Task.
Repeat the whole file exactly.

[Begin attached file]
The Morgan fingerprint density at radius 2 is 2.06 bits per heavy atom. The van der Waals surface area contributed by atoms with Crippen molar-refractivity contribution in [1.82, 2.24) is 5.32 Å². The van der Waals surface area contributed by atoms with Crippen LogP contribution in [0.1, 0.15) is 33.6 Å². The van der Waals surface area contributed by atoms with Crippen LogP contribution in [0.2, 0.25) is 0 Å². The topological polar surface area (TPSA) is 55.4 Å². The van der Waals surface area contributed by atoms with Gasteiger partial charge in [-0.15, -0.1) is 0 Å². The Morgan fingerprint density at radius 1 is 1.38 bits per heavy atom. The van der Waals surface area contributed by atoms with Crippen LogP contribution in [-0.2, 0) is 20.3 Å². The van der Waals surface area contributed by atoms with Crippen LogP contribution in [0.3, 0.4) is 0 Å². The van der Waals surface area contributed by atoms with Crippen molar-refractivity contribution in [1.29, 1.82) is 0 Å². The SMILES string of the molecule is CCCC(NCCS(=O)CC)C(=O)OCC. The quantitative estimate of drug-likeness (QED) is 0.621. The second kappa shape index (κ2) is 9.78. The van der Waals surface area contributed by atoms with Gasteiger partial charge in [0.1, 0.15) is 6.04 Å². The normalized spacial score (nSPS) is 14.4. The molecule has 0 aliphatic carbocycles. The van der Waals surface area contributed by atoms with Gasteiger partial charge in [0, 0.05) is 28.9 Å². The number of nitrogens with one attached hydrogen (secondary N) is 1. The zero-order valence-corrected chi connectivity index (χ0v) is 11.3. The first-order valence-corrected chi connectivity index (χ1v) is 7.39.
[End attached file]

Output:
The Morgan fingerprint density at radius 2 is 2.06 bits per heavy atom. The van der Waals surface area contributed by atoms with Crippen molar-refractivity contribution in [1.82, 2.24) is 5.32 Å². The van der Waals surface area contributed by atoms with Crippen LogP contribution in [0.1, 0.15) is 33.6 Å². The van der Waals surface area contributed by atoms with Crippen LogP contribution in [0.2, 0.25) is 0 Å². The topological polar surface area (TPSA) is 55.4 Å². The van der Waals surface area contributed by atoms with Gasteiger partial charge in [-0.15, -0.1) is 0 Å². The Morgan fingerprint density at radius 1 is 1.38 bits per heavy atom. The van der Waals surface area contributed by atoms with Crippen LogP contribution in [-0.2, 0) is 20.3 Å². The van der Waals surface area contributed by atoms with Crippen LogP contribution in [0.3, 0.4) is 0 Å². The van der Waals surface area contributed by atoms with Crippen molar-refractivity contribution in [1.29, 1.82) is 0 Å². The SMILES string of the molecule is CCCC(NCCS(=O)CC)C(=O)OCC. The quantitative estimate of drug-likeness (QED) is 0.621. The second kappa shape index (κ2) is 9.78. The van der Waals surface area contributed by atoms with Gasteiger partial charge in [0.1, 0.15) is 6.04 Å². The normalized spacial score (nSPS) is 14.4. The molecule has 0 aliphatic carbocycles. The van der Waals surface area contributed by atoms with Gasteiger partial charge in [0, 0.05) is 28.9 Å². The number of nitrogens with one attached hydrogen (secondary N) is 1. The zero-order valence-corrected chi connectivity index (χ0v) is 11.3. The first-order valence-corrected chi connectivity index (χ1v) is 7.39.